It's three weeks into a new pair of shoes and your child says, "Mom, I can't get this lace through the hole."

You look down at the fat, unraveling, striped, synthetic material and groan. Not only do the shoe laces unravel shortly after purchase, but they also refuse to stay tied. Like a salmon swimming instinctively upstream, the tightly double-knotted lace begins the opening ritual as soon as it is tied.

And once untied, it begins to self-destruct.

Kids' feet cause many problems. Shopping for their shoes can be one of the most traumatic duties of parenthood. If you enter the store thinking you'll but a pair of "good" shoes like you had as a kid, you're in for a shock. Your mom may have taught you that the one thing you don't scrimp on is shoes. These "good" shoes somehow guaranteed you'd grow up strong and healthy.

But today if you have several children who need shoes, good or otherwise, you may have to take out a second mortgage.

If a sturdy school shoe is not mandatory, you may think, "Well, we can make do with sneakers." (The advent of cold and snow are particularly chilling to parents. . . . They mean yet another pair of boots to fit over yet another pair of shoes.) Even if a special school shoe is required, you also will need a leisure shoe, for no kid would be caught dead in suede oxfords outside a school building or church.

So you head for a sports store, maybe one advertising a sale. You ask the clerk for "an all-purpose athletic shoe, preferably one on sale."

The salesperson is an incredibly fit, blond 18-year-old who smirks as he points out the features of each of 40 types of shoes that look remarkably similar. He looks at you like you are 75 years old and have been living in a cave for the last decade.

"These are for long-distance running; these are for indoor track; these are for basketball. . . . What will she be doing in them?" he asks glancing at your daughter.

"Everything," you sigh. "Could we please see the ones on special for $16.99?"

Looking down at her ravaged shoes he says, "The way she wears down her shoes, those might not last long. How old are those?"

"Six months," you say as your child pipes up, "No, Mom, remember, we got these just before Halloween."

The clerk holds up a pair of leather "sneakers" adorned with metallic stripes. Your kid's face lights up. As you spot the dangling $49.99 price price tag, you say, "Let's try the ones on special."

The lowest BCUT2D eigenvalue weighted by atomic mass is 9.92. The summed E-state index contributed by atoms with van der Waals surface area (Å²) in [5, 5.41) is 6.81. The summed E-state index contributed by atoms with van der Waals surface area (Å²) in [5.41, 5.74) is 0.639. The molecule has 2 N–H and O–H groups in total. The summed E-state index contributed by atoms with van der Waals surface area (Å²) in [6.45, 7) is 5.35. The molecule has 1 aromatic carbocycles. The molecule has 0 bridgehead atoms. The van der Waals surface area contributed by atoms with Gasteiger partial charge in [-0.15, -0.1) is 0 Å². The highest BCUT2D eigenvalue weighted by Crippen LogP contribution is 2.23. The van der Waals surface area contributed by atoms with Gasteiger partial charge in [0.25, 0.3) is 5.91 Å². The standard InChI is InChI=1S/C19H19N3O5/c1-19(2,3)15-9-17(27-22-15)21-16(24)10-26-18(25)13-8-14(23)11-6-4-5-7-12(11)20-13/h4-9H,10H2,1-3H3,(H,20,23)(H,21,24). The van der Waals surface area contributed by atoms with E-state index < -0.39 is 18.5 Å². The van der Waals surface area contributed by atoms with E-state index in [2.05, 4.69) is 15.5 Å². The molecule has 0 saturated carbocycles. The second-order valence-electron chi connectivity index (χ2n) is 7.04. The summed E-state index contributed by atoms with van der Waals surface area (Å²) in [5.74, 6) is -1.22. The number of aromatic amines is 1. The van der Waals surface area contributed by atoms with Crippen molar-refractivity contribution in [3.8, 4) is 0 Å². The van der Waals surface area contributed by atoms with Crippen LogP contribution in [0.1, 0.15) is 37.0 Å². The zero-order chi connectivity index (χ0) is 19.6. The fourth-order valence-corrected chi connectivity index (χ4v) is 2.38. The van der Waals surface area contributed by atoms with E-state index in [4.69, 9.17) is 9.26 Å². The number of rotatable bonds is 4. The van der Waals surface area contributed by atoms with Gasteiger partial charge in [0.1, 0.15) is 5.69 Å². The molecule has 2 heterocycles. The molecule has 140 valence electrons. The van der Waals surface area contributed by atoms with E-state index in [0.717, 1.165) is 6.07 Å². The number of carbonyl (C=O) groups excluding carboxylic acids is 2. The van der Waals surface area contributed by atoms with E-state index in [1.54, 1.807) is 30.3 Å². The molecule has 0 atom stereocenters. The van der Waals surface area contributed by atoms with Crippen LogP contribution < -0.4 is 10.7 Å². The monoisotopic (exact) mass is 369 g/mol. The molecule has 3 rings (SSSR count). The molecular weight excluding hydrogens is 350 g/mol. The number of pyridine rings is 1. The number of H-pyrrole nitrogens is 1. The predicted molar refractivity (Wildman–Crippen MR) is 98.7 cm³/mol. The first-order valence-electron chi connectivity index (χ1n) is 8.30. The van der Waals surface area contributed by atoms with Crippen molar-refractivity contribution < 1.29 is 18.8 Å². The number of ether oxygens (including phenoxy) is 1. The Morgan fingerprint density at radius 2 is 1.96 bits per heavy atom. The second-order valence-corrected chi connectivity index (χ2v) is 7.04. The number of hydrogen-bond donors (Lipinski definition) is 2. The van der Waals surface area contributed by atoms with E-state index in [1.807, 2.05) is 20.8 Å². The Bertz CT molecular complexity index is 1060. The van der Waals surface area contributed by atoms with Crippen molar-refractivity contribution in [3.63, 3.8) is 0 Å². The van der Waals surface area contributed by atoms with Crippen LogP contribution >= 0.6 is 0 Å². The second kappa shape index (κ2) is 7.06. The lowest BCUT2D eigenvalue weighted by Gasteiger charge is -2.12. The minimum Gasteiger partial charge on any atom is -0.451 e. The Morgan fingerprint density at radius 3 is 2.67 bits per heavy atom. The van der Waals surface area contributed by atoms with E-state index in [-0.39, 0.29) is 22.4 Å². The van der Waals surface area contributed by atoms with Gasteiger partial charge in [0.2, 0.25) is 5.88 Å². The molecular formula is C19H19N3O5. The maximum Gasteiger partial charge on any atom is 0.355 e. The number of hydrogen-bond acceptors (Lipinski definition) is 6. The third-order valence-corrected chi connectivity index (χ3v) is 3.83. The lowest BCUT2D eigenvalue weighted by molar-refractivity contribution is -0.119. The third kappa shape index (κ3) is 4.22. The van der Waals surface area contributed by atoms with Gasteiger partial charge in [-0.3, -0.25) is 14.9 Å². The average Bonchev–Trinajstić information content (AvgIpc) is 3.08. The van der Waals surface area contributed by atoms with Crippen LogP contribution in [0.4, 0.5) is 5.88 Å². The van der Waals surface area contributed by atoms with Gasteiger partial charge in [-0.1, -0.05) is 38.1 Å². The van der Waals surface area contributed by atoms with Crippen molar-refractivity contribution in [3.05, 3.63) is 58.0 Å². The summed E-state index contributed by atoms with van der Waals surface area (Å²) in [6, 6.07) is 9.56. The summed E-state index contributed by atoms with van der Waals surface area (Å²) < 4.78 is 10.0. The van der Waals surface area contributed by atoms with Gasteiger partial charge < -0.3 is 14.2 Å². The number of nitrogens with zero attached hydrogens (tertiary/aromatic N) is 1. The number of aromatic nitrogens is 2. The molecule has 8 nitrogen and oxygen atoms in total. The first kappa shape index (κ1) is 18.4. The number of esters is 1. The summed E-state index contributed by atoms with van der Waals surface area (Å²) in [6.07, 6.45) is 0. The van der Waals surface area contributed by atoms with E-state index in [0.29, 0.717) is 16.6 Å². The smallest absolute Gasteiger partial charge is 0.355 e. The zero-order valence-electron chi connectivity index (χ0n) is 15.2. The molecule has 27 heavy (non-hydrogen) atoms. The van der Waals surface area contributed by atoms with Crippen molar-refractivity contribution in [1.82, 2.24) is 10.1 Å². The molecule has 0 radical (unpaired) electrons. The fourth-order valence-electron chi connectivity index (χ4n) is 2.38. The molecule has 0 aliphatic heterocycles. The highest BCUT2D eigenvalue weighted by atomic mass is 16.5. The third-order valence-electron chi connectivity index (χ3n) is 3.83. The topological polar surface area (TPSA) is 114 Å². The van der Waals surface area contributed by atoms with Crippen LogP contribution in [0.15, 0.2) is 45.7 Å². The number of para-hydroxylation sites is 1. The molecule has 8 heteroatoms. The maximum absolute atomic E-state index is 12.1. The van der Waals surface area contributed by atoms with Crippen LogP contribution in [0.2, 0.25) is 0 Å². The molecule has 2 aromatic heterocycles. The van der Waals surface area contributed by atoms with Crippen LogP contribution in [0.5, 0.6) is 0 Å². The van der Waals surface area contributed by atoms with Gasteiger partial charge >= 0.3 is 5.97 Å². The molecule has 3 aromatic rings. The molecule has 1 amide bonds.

The next hurdle is fit. Naturally, the sale shoes are too wide and slip at the ankle. You finally settle on a confortable $24 pair and grumble when your husband asks, "They cost what?"

Kids' feet present another difficulty -- socks. The only thing close to shoe laces in self-destructability is tube socks. Whether you buy the package of 10 pairs for $2.99, or the anti-odor, anti-wear models at $3.50 each, they will have holes in them before you can shout, "My, I forgot how grandiloquent Howard Cosell is."

What's even more perplexing is that phantom who sneaks into everyone's clothes dryer and steals one sock from each pair. When our family prepared for school, we sorted out three children's socks. Altogether we collected 19 single socks. Sock manufacturers must change the stripe configuration and dye lots every few days to guarantee you'll never be able to find a match once the original pair is separated.

Colorful, striped, and patterned socks cause the same problem. No one buys two pairs of purple and silver knee socks; when one is gone, that's it.

Sports entail another hardship. The current generation has to be the most exercised group of humans ever raised. Organized teams begin in kindergarten. And with teams, comes the need for special shoes: cleats and basketball and tennis shoes that should never be worn off the courts. And because children grow each year, last year's shoes never fit this year's feet. And big brother's cleats are almost always too narrow/wide for little brother.

Another difficulty: The player should look professional. The tube socks must match the team jersey, a different color each season. And does your child get a nice red or blue jersey? No, his is purple, or black, or orange.

Most parents swoon with delight when their child tosses aside ratty T-shirts and jeans and opts for the preppy look, but preppy feet can be a disaster for the family budget. Have you seen the prices of those penny or tasseled loafers, deck shoes, and tan-on-tan saddle shoes?

Once you've struggled through the shopping and each child has something stylish and expensive to put on his feet, you consider your own slightly outdated, worn shoes and decide, "They really are classics. I guess I can get them resoled . . . again."

It's no wonder you go slightly berserk one morning when your child comes out ready for school with his toes peeking through the holes in his old -- and obviously crippling -- old sneakers.

"But Dad, my Nike's look too new."